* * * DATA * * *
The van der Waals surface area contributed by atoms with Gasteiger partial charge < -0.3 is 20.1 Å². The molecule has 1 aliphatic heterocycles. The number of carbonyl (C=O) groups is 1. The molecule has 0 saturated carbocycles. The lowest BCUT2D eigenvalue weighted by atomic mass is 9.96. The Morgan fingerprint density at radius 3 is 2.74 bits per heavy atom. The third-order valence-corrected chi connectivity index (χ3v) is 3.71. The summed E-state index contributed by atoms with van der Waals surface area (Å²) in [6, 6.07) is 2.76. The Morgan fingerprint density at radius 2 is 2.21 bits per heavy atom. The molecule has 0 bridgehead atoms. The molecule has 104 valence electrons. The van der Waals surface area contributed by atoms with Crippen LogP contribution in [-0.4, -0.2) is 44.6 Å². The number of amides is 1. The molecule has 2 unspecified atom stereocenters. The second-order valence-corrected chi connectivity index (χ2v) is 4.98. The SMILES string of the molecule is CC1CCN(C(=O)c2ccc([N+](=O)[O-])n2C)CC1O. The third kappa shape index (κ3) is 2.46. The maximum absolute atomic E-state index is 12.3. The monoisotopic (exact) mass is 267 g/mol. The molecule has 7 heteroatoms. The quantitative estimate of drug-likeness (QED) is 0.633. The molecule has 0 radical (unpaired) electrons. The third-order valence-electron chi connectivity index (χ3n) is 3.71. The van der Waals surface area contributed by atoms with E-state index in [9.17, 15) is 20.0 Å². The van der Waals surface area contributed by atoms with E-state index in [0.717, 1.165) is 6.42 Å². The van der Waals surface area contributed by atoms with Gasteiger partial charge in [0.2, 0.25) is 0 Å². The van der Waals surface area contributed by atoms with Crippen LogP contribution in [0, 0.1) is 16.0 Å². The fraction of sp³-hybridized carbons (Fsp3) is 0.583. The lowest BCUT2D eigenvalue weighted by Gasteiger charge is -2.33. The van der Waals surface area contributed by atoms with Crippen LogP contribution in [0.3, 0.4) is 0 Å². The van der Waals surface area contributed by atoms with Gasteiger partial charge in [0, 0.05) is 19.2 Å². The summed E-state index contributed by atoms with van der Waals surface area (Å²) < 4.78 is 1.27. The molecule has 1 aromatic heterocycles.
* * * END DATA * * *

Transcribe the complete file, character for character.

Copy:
The van der Waals surface area contributed by atoms with Gasteiger partial charge < -0.3 is 20.1 Å². The molecule has 1 aliphatic heterocycles. The number of carbonyl (C=O) groups is 1. The molecule has 0 saturated carbocycles. The lowest BCUT2D eigenvalue weighted by atomic mass is 9.96. The Morgan fingerprint density at radius 3 is 2.74 bits per heavy atom. The third-order valence-corrected chi connectivity index (χ3v) is 3.71. The summed E-state index contributed by atoms with van der Waals surface area (Å²) in [6, 6.07) is 2.76. The Morgan fingerprint density at radius 2 is 2.21 bits per heavy atom. The molecule has 0 bridgehead atoms. The molecule has 104 valence electrons. The van der Waals surface area contributed by atoms with Crippen LogP contribution in [-0.4, -0.2) is 44.6 Å². The number of amides is 1. The molecule has 2 unspecified atom stereocenters. The second-order valence-corrected chi connectivity index (χ2v) is 4.98. The SMILES string of the molecule is CC1CCN(C(=O)c2ccc([N+](=O)[O-])n2C)CC1O. The third kappa shape index (κ3) is 2.46. The maximum absolute atomic E-state index is 12.3. The monoisotopic (exact) mass is 267 g/mol. The molecule has 7 heteroatoms. The quantitative estimate of drug-likeness (QED) is 0.633. The molecule has 0 radical (unpaired) electrons. The third-order valence-electron chi connectivity index (χ3n) is 3.71. The van der Waals surface area contributed by atoms with E-state index in [9.17, 15) is 20.0 Å². The van der Waals surface area contributed by atoms with E-state index in [0.717, 1.165) is 6.42 Å². The van der Waals surface area contributed by atoms with Gasteiger partial charge in [0.2, 0.25) is 0 Å². The van der Waals surface area contributed by atoms with Crippen LogP contribution in [0, 0.1) is 16.0 Å². The fraction of sp³-hybridized carbons (Fsp3) is 0.583. The lowest BCUT2D eigenvalue weighted by Gasteiger charge is -2.33. The van der Waals surface area contributed by atoms with Crippen LogP contribution in [0.3, 0.4) is 0 Å². The van der Waals surface area contributed by atoms with Gasteiger partial charge in [0, 0.05) is 19.2 Å². The summed E-state index contributed by atoms with van der Waals surface area (Å²) < 4.78 is 1.27. The molecule has 1 aromatic heterocycles.